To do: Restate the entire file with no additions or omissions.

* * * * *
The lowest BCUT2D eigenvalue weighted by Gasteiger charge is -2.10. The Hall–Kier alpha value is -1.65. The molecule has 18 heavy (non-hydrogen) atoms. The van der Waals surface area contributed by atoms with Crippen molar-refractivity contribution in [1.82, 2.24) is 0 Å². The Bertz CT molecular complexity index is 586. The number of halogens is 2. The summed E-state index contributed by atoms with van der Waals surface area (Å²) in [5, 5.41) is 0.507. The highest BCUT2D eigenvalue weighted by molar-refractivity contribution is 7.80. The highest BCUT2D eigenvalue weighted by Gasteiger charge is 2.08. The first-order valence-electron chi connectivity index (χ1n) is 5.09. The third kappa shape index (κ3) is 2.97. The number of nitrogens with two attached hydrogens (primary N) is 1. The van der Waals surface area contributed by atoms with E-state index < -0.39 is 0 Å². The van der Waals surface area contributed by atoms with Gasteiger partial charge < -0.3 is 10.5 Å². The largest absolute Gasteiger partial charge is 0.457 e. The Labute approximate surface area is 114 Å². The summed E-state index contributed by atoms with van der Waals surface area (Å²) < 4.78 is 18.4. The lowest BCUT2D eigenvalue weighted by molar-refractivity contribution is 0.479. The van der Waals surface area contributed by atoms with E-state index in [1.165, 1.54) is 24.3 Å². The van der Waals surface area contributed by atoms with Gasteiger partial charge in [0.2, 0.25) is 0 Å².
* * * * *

The lowest BCUT2D eigenvalue weighted by Gasteiger charge is -2.10. The Hall–Kier alpha value is -1.65. The molecule has 18 heavy (non-hydrogen) atoms. The van der Waals surface area contributed by atoms with Crippen molar-refractivity contribution in [1.82, 2.24) is 0 Å². The Bertz CT molecular complexity index is 586. The number of halogens is 2. The summed E-state index contributed by atoms with van der Waals surface area (Å²) in [5, 5.41) is 0.507. The highest BCUT2D eigenvalue weighted by molar-refractivity contribution is 7.80. The highest BCUT2D eigenvalue weighted by Gasteiger charge is 2.08. The first-order valence-electron chi connectivity index (χ1n) is 5.09. The third kappa shape index (κ3) is 2.97. The number of nitrogens with two attached hydrogens (primary N) is 1. The van der Waals surface area contributed by atoms with E-state index < -0.39 is 0 Å². The van der Waals surface area contributed by atoms with Gasteiger partial charge < -0.3 is 10.5 Å². The largest absolute Gasteiger partial charge is 0.457 e. The Labute approximate surface area is 114 Å². The summed E-state index contributed by atoms with van der Waals surface area (Å²) < 4.78 is 18.4. The lowest BCUT2D eigenvalue weighted by molar-refractivity contribution is 0.479. The van der Waals surface area contributed by atoms with E-state index in [1.165, 1.54) is 24.3 Å². The van der Waals surface area contributed by atoms with Gasteiger partial charge in [0.2, 0.25) is 0 Å².